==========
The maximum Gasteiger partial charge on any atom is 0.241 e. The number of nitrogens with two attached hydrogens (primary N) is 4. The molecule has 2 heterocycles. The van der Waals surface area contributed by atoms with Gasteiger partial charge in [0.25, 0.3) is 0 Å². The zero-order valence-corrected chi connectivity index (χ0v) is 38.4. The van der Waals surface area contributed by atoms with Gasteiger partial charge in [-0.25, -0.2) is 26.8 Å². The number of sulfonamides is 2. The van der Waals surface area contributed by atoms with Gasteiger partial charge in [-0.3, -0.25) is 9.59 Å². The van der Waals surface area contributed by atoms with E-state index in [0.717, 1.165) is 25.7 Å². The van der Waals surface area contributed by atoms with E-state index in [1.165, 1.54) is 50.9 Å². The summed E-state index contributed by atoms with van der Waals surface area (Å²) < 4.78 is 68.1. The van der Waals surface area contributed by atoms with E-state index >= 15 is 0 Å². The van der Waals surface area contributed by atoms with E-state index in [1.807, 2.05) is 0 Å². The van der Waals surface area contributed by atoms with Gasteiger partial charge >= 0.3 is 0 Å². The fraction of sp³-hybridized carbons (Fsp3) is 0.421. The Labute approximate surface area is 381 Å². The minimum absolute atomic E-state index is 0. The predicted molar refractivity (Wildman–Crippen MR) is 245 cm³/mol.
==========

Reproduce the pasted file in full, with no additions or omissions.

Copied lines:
The maximum Gasteiger partial charge on any atom is 0.241 e. The number of nitrogens with two attached hydrogens (primary N) is 4. The molecule has 2 heterocycles. The van der Waals surface area contributed by atoms with Gasteiger partial charge in [0.25, 0.3) is 0 Å². The zero-order valence-corrected chi connectivity index (χ0v) is 38.4. The van der Waals surface area contributed by atoms with Gasteiger partial charge in [-0.25, -0.2) is 26.8 Å². The number of sulfonamides is 2. The van der Waals surface area contributed by atoms with Gasteiger partial charge in [-0.3, -0.25) is 9.59 Å². The van der Waals surface area contributed by atoms with E-state index in [0.717, 1.165) is 25.7 Å². The van der Waals surface area contributed by atoms with E-state index in [1.165, 1.54) is 50.9 Å². The summed E-state index contributed by atoms with van der Waals surface area (Å²) < 4.78 is 68.1. The van der Waals surface area contributed by atoms with E-state index >= 15 is 0 Å². The van der Waals surface area contributed by atoms with E-state index in [1.807, 2.05) is 0 Å². The van der Waals surface area contributed by atoms with Gasteiger partial charge >= 0.3 is 0 Å². The fraction of sp³-hybridized carbons (Fsp3) is 0.421. The Labute approximate surface area is 381 Å². The minimum absolute atomic E-state index is 0. The predicted molar refractivity (Wildman–Crippen MR) is 245 cm³/mol.